Accommodation and food services were one of the few bright spots, expanding 71.4% in August as consumers made extensive use of the government’s “Eat Out to Help Out” program, which subsidized 100 million meals at restaurants, cafés and pubs, according to the Centre for Economics and Business Research.
But gains elsewhere were unimpressive. In construction, output rose by 3% leaving it almost 11% below its pre-crisis peak, while manufacturing grew just 0.7%.
Government support for workers, businesses and homeowners is also unwinding from the end of October, which likely means more job losses and weaker consumer spending. UK companies already shed nearly 700,000 jobs between March and August, and the Bank of England warned in August that 2.5 million people could be out of work and looking for jobs by the end of the year.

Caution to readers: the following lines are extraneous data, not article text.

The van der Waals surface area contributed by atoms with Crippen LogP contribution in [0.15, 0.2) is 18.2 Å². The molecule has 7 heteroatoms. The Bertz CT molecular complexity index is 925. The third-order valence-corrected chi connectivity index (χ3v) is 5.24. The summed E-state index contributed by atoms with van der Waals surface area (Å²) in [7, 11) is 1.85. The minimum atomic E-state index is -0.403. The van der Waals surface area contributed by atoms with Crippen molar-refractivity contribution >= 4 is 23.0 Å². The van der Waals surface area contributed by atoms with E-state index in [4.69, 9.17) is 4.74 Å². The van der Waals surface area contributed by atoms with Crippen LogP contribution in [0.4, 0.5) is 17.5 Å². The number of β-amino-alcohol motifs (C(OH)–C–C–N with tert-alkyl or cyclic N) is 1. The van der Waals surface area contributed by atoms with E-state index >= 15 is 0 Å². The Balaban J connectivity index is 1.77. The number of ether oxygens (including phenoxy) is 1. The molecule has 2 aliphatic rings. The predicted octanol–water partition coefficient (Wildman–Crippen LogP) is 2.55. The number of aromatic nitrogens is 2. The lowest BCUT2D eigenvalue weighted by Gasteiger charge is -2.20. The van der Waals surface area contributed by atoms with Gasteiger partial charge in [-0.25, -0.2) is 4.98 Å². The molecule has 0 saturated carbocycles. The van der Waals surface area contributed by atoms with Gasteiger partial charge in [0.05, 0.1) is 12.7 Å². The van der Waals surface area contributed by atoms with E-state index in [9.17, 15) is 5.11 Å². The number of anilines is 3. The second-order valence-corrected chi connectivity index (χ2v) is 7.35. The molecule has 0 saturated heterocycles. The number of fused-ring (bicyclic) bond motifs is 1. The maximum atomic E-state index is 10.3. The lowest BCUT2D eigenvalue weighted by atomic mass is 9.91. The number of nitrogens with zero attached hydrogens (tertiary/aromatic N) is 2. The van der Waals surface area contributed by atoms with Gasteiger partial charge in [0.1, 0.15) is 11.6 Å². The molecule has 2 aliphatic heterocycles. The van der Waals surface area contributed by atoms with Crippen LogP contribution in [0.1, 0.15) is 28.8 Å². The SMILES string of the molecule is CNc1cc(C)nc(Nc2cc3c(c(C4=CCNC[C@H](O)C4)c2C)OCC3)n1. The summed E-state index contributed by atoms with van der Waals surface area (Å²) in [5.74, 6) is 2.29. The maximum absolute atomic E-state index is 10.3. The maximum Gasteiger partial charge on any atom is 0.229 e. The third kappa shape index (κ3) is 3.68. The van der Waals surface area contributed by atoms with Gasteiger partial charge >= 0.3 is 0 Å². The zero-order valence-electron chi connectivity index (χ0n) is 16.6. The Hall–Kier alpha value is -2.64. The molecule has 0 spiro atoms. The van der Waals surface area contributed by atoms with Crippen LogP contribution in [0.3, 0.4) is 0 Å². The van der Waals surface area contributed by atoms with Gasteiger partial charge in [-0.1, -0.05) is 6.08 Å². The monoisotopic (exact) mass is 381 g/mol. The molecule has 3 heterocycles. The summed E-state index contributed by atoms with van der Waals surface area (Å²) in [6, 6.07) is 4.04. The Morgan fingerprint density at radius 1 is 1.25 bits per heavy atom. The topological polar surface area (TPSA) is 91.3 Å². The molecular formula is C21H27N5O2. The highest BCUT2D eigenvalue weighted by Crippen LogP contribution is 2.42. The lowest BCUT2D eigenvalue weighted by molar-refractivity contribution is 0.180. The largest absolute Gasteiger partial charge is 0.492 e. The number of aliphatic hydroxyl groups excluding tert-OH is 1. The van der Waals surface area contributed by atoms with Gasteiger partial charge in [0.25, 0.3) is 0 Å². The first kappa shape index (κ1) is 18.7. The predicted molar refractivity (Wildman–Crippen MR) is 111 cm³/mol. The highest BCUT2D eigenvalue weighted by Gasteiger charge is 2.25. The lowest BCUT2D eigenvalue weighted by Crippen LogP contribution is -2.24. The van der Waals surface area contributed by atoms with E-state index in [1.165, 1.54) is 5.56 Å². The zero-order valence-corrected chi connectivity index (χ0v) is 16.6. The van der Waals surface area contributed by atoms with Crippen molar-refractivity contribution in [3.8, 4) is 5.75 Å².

“With the government’s fiscal support unwinding, the next few months will almost certainly be worse,” Ruth Gregory, senior UK economist at Capital Economics said in a research note.
“The big risk now is more restrictions and a no deal Brexit send the recovery into reverse,” Gregory added.
“A long-lasting recovery is by no means assured,” Rain Newton-Smith, chief economist at the Confederation of British Industry, the main business lobby, said in a statement. “While necessary, the combination of restrictions re-introduced in September and rising infections will be weighing on already fragile business and consumer confidence,” she added.